How To Protect Your Athletes From Your Low Expectations

Coaches have a tremendous influence over their athletes. A coach’s philosophy, communication, demeanor, and competence all play a role. The expectations a coach has for a player, whether spoken or not, have a significant impact on that player’s ability to reach his or her potential. I call this the self-fulfilling prophecy of leadership. 

My Rise and Fall to Coach’s Expectations

As I look back on my time as an athlete, I can clearly see how I rose or fell to my coaches’ expectations. My high school tennis coach never quite saw my abilities come to fruition. He didn’t view me as a top contender in our lineup. Consequently, I fell to his expectations rather than rising to my potential.

In contrast, my cross country coach pushed me to become one of the top runners in our district. Looking back, I believe that I could have become even better if he’d challenged me to do so.

Neither of these examples capture all of the contributing factors. However, as a coach, don’t deny the true impact your expectations have on your players.

The Self-Fulfilling Prophecy Theory

In the 1960s, researchers conducted an experiment to see whether or not a teacher’s expectations of student abilities affected academic progress (Rosenthal and Jacobson, 1968). It did. Teacher’s expectations were found to serve as self-fulfilling prophecies by influencing the communication patterns between a student and his or her teacher.

Since then, further studies have confirmed these findings and extended their application to the relationship between coaches and athletes.

While not all coaches are prone to allow their expectations to negatively impact their coaching of certain athletes, research suggests that information is power when it comes to avoiding this phenomenon.

4 Steps of the Self-Fulfilling Prophecy

Thelma Horn, Miami University professor, and colleagues outline a logical four step process to help coaches understand how this prophecy develops.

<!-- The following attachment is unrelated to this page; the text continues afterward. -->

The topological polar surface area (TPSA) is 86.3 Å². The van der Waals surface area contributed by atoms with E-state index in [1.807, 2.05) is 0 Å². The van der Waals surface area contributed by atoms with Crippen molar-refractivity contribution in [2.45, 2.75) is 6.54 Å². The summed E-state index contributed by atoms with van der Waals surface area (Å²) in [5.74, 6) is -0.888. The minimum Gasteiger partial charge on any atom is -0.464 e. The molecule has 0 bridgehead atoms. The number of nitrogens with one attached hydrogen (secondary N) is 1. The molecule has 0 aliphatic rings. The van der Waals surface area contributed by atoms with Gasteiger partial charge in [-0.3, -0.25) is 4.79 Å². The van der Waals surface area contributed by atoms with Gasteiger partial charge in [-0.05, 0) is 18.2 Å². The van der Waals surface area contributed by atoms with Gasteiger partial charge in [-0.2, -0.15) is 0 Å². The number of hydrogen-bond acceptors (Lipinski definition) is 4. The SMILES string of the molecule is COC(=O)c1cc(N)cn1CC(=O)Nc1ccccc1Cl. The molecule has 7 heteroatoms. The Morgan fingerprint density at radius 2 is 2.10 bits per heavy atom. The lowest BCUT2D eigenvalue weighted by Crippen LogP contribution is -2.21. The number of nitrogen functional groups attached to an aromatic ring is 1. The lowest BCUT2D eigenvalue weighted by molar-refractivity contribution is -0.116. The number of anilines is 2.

Step 1: A coach develops expectations of an athlete. Through word of mouth, reports, recruiting, try outs, and pre-season camp a coach develops an expectation of an athlete’s ability and potential level of performance.

Step 2: Coaches’ expectations influence the quantity and quality of communication with their athletes. For example a coach may challenge high expectancy athletes more or provide them with more specific technical or tactical feedback. This additional coaching gives high expectancy athletes an added advantage.

Step 3: Coaches’ communication negatively impacts an athlete’s performance and rate of improvement. It also impacts how athletes view their own abilities and how motivated they are to get better. Research shows that different types of communication from coaches can influence athlete’s self-esteem, self-confidence, internal motivation, performance anxiety, and likelihood to dropout.

Step 4: Athlete’s behavior and performance conform to the coach’s expectations. This conformity reinforces a coach’s initial perceptions and expectation of the individual athlete. Thus, the process continues.

Just as not all coaches create self-fulfilling prophecies for their athletes, not all athletes are susceptible to self-fulfilling prophecies. If an athlete doesn’t conform to a coach’s expectations, then there is no prophecy effect. You see this in the athletes who aim to prove their coaches wrong and outperform expectations.

How to Avoid Creating Negative Self-Fulfilling Prophecies

If a coach’s expectations and communication is so influential, then coaches need to follow 7 guidelines to avoid this low achievement trap.

  1. Carefully select the sources of information upon which to form your preseason or early expectations for each athlete.
  2. Maintain high expectations for each athlete based on his or her individual skill level.
  3. Keep your expectations for each athlete flexible and open to change.
  4. Ensure that practice plans include drills and activities which allow all athletes an opportunity to improve their abilities.
  5. Develop a habit of praising the process to encourage each athlete’s continual growth and development toward his or her potential – the basis of true evaluation.
  6. Monitor the frequency, specificity, and tone of your communication with all athletes regardless of performance expectations.
  7. Work to create a growth-minded team culture which prizes improvement and a pursuit of excellence in all team members.

Free Download

To help you remember these seven guidelines download and print this free PDF, 7 Guidelines To Help Coaches Avoid Self-Fulfilling Prophecies.

Bring Out the Best In Each Athlete

As you evaluate your athletes, beware the negative consequences of the self-fulfilling prophecy. Be proactive and follow these seven guidelines to bring out the best in all athletes, helping them reach their highest potential.

Question: What are other strategies to keep a self-fulfilling prophecy from sabotaging your coaching? I’d love to hear from you in the comments below, or on Facebook or Twitter.

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